Firstly, the possibility to write a comic book in general. The Holocaust, as a subject, is extremely interesting and in the field of comic books, it hasn’t been done well. I have had contact with the topic since I was a child, because my grandfather was a prisoner at Auschwitz, as well as elsewhere.

Have you taken part in creating any other historical comic books?

I have behind me several short comics set in concrete historical realities. They have appeared in the anthologies “Wrzesień—wojna narysowana” and “11/11 = Niepodległość”, among others.

How does this project differ from different historical comics?

I’d like this to be a groundbreaking project, when it comes to approaching the subject. Above all, so it would be a good story, told in an interesting, absorbing manner. Historical comic books are generally exaggerated and their drawings leave much to be desired. We propose the reader a new quality.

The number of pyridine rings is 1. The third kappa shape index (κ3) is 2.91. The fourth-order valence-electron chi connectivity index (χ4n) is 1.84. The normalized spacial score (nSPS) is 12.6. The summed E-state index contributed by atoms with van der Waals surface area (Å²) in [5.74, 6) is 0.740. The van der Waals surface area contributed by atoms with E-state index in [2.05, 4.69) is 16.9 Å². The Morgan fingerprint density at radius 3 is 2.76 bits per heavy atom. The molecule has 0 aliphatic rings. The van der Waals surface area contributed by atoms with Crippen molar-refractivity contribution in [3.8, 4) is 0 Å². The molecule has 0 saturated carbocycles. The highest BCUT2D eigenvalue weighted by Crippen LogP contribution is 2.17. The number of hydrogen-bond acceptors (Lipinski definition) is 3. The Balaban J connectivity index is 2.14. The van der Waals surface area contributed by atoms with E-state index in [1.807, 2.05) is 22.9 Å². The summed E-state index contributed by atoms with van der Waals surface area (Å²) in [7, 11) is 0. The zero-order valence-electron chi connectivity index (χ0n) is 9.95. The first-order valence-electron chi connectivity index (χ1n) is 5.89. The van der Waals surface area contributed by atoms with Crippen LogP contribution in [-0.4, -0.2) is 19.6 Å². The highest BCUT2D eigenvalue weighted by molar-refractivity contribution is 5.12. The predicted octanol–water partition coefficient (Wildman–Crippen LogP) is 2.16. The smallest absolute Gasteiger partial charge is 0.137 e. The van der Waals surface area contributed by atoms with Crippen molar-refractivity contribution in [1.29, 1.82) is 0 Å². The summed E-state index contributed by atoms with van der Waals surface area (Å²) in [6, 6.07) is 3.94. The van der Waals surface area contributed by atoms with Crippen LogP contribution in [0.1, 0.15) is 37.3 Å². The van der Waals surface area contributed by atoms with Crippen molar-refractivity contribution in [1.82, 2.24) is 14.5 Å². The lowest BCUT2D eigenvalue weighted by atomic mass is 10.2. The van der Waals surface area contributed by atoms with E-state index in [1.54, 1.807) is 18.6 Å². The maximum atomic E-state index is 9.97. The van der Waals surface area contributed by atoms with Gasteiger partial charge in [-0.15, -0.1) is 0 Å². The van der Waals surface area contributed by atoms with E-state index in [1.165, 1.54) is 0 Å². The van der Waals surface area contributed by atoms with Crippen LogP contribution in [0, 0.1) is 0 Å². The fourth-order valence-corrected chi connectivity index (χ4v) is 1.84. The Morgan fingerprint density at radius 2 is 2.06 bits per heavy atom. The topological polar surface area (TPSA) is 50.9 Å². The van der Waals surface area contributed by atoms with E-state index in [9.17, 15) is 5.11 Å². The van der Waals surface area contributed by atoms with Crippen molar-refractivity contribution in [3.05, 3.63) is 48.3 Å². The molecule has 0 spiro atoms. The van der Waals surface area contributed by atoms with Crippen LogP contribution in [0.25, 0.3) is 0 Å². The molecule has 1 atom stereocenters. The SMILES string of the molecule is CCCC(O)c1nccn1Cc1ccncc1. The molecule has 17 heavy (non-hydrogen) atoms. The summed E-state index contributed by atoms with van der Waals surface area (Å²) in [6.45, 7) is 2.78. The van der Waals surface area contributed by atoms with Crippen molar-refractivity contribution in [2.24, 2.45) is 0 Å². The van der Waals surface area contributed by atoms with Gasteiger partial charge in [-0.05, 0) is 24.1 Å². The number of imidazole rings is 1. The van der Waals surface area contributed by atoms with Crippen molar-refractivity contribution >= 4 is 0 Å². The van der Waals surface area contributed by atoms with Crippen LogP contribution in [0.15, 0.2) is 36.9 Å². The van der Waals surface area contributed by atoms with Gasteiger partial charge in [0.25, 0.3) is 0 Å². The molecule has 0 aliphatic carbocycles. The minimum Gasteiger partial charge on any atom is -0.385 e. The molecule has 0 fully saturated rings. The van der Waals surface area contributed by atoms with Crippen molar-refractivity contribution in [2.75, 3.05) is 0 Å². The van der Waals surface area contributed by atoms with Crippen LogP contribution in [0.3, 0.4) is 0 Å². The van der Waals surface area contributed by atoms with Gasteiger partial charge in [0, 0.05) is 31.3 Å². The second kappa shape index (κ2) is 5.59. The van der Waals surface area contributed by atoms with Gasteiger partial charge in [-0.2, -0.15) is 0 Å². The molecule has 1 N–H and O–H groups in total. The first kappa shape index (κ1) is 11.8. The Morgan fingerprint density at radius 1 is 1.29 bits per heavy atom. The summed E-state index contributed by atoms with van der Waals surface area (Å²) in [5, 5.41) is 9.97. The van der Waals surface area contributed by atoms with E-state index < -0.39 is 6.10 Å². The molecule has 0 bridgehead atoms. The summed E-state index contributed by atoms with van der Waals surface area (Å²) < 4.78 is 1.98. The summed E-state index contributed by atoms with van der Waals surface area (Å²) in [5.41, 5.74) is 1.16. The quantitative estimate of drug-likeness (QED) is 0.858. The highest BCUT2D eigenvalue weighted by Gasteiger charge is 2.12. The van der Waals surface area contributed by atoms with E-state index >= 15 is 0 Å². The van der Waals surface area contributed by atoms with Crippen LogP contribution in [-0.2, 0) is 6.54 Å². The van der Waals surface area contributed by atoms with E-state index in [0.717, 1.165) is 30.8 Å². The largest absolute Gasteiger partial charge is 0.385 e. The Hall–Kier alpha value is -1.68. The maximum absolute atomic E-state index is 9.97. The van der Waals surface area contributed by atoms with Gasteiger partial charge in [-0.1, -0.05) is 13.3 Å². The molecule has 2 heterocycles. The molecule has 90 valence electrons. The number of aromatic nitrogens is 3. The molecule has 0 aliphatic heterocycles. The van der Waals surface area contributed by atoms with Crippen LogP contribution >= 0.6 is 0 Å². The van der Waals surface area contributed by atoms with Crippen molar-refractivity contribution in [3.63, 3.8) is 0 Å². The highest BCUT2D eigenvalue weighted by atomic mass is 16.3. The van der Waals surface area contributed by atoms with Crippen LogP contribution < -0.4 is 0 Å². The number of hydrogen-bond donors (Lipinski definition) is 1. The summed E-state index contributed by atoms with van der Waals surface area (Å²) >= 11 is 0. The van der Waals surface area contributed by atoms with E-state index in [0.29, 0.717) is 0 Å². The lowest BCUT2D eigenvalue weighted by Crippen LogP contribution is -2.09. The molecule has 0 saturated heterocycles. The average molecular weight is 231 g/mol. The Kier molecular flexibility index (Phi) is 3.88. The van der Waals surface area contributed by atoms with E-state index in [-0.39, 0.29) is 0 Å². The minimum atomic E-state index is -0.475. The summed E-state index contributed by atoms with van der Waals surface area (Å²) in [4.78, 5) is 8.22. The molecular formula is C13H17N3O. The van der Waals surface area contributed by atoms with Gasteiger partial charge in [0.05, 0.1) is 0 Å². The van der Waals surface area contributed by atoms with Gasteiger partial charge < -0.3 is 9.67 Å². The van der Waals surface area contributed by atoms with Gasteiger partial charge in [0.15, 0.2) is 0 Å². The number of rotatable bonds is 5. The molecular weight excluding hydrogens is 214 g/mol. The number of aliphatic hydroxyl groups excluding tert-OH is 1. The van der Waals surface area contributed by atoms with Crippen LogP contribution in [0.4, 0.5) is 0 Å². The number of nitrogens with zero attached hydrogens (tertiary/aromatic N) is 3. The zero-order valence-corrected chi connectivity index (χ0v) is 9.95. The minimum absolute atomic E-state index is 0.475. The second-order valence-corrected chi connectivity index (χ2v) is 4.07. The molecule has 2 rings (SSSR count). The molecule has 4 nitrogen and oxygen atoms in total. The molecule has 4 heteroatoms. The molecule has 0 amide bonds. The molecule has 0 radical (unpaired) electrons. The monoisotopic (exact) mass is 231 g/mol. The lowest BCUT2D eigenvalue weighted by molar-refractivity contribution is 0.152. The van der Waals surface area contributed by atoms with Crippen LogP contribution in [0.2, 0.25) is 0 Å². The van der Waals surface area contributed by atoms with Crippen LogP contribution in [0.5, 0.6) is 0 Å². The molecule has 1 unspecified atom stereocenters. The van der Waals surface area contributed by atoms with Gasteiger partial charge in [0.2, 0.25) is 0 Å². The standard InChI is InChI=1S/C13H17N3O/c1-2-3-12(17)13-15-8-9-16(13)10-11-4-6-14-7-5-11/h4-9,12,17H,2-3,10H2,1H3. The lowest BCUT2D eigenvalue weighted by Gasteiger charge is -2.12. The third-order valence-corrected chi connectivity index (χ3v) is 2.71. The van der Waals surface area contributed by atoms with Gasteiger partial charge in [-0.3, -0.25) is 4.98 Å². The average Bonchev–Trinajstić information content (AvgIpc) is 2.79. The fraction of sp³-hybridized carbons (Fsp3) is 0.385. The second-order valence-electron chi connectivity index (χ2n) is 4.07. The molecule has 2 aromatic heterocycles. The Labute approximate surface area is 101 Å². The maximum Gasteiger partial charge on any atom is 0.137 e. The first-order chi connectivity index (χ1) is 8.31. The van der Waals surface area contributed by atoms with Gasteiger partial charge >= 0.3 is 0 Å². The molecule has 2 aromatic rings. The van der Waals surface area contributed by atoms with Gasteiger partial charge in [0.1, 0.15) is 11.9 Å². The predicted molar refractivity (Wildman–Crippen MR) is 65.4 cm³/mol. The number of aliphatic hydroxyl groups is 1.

What problems did you encounter while working on writing the comic book?

Adapting historical events for entertainment media always risks making characters shallow, making mistakes in presenting realities, and so on. Above all, the biggest problem was the size of the comic book, which created the need to cut out some parts of the story. Shortening the presented events meant skipping some scenes, which without a wider context could be misunderstood or understood in the opposite way. I’ll admit that my first encounter with the amount of source material was a bit overwhelming.

In your opinion, how do you think this project is going to be accepted by comic book readers?

The comic book market in Poland is very specific. I think that every publisher knows very well how unpredictable it can be. I tried to write the scenario without the assumption that this was to be an educational comic book. I had a good, exciting story, set in exceptional circumstances, which only had to be put into a series of drawings. I did this as well as I could. The readers should be the ones who tell me if I have succeeded.

Marcin Nowakowski, drawings

What made you accept the proposal to create the drawings for the comic book?

The opportunity to create a comic book. That’s it. In Poland, it is more of a hobby, done in the breaks between one storyboard and another. If someone comes along with the proposition of making a comic book, in addition at a good price, then I stop everything that I’m doing and get into it. It doesn’t matter what the topic is.